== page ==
How to order free rapid COVID-19 tests
After weeks of pharmacies selling out of rapid tests, Americans now have an easier option than scouring local retailers: a new government website that sends tests to your home.
COVIDTests.gov went live on Tuesday in a “limited capacity” to work out any issues ahead of an official launch on Wednesday, the White House said.
Any American can order rapid tests for free through the website, and they will be delivered by the U.S. Postal Service. All that is required is a name and mailing address; no credit card information is needed.
However, there are limits. Each residential address is limited to four tests. And the tests will usually take seven to 12 days to ship, the White House said.
Still, the website does make tests more readily available, something health experts have been pushing for months.
“We can’t guarantee there won’t be a bug or two,” White House press secretary Jen Psaki said Tuesday, but noted that the site builds on the Postal Service’s existing website.
She said the official launch would take place “mid-morning” on Wednesday.
President Biden has been facing pressure to expand access to testing given the shortages of rapid tests at retailers, as well as long lines at testing sites.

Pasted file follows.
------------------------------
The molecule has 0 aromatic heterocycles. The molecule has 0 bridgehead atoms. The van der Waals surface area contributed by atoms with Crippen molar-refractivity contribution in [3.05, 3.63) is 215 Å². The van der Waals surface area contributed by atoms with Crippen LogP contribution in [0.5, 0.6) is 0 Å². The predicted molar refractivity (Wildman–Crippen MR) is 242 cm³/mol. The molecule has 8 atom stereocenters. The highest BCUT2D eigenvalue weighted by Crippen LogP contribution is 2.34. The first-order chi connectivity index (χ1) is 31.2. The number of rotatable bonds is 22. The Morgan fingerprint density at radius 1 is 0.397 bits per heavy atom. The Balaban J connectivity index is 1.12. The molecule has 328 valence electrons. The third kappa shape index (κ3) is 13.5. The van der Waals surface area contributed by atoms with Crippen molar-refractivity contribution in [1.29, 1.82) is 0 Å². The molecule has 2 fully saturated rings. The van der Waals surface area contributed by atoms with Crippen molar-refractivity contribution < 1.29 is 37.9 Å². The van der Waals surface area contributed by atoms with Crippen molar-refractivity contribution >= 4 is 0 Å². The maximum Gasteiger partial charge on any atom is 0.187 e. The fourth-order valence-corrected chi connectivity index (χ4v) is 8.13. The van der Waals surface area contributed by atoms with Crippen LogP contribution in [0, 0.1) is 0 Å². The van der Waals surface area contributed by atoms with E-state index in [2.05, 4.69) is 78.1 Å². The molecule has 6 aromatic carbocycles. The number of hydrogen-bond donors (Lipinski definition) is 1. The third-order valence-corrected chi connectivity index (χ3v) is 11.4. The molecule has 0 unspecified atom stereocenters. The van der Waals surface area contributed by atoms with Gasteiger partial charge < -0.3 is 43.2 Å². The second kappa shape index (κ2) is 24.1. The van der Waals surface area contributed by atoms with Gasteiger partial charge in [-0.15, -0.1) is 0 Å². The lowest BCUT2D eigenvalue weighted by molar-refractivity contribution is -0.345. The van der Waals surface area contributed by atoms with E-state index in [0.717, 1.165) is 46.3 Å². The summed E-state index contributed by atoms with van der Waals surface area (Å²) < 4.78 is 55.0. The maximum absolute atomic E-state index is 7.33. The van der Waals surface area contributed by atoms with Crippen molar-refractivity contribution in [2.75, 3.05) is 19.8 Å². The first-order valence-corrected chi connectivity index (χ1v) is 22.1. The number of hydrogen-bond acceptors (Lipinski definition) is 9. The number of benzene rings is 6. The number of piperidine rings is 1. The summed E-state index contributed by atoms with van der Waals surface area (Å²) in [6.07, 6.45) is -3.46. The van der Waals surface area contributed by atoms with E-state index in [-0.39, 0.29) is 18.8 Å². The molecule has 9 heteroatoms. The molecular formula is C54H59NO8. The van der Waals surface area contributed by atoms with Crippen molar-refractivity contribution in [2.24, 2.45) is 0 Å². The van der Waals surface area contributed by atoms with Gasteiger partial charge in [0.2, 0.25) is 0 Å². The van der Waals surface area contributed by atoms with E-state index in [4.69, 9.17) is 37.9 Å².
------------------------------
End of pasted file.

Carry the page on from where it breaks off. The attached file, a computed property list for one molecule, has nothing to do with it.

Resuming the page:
With a limit of four tests per address, the website alone will not provide for the kind of frequent testing that many experts have called for.
As of Saturday, health insurers are also now required to cover up to eight rapid tests per month, though that process can be cumbersome in that it often requires people to pay up front and then submit their receipts for reimbursement from their insurer.
The new government website is currently distributing an order of 500 million rapid tests that the Biden administration placed, and last week the White House announced that it is placing an additional order of 500 million rapid tests for future use.
The White House argues its testing actions have been a “building process” over time. It points to a previous $3 billion investment in rapid testing, and an increase in supply from 24 million tests in August to more than 300 million in December.
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